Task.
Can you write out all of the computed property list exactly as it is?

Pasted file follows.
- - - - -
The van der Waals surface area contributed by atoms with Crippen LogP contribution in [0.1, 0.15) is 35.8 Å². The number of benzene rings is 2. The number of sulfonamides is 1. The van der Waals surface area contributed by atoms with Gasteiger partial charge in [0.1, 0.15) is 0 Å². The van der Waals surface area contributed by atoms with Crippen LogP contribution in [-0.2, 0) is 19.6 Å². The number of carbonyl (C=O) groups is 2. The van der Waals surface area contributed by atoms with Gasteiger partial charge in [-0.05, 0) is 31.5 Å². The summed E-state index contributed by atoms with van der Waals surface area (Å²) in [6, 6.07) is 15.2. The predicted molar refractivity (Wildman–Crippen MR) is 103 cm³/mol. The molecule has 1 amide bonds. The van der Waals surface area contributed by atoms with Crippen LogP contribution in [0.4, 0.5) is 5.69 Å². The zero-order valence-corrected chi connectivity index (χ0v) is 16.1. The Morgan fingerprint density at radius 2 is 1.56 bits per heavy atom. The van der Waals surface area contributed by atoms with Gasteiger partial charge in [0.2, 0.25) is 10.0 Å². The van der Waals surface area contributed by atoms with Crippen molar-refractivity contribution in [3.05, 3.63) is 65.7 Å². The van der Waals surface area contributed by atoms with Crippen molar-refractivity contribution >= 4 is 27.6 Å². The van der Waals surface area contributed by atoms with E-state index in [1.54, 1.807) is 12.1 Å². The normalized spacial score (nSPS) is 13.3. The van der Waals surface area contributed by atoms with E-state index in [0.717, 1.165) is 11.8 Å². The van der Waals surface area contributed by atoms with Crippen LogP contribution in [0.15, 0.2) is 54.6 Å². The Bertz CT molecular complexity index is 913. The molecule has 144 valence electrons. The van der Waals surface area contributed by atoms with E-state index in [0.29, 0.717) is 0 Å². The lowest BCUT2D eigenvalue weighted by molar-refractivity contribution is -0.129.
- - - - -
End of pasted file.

The van der Waals surface area contributed by atoms with Crippen LogP contribution in [0.1, 0.15) is 35.8 Å². The number of benzene rings is 2. The number of sulfonamides is 1. The van der Waals surface area contributed by atoms with Gasteiger partial charge in [0.1, 0.15) is 0 Å². The van der Waals surface area contributed by atoms with Crippen LogP contribution in [-0.2, 0) is 19.6 Å². The number of carbonyl (C=O) groups is 2. The van der Waals surface area contributed by atoms with Gasteiger partial charge in [-0.05, 0) is 31.5 Å². The summed E-state index contributed by atoms with van der Waals surface area (Å²) in [6, 6.07) is 15.2. The predicted molar refractivity (Wildman–Crippen MR) is 103 cm³/mol. The molecule has 1 amide bonds. The van der Waals surface area contributed by atoms with Crippen LogP contribution in [0.4, 0.5) is 5.69 Å². The zero-order valence-corrected chi connectivity index (χ0v) is 16.1. The Morgan fingerprint density at radius 2 is 1.56 bits per heavy atom. The van der Waals surface area contributed by atoms with Gasteiger partial charge in [0.2, 0.25) is 10.0 Å². The van der Waals surface area contributed by atoms with Crippen molar-refractivity contribution in [3.05, 3.63) is 65.7 Å². The van der Waals surface area contributed by atoms with Crippen molar-refractivity contribution >= 4 is 27.6 Å². The van der Waals surface area contributed by atoms with E-state index in [1.54, 1.807) is 12.1 Å². The normalized spacial score (nSPS) is 13.3. The van der Waals surface area contributed by atoms with E-state index in [0.717, 1.165) is 11.8 Å². The van der Waals surface area contributed by atoms with Crippen LogP contribution in [0.15, 0.2) is 54.6 Å². The Bertz CT molecular complexity index is 913. The molecule has 144 valence electrons. The van der Waals surface area contributed by atoms with E-state index in [0.29, 0.717) is 0 Å². The lowest BCUT2D eigenvalue weighted by molar-refractivity contribution is -0.129.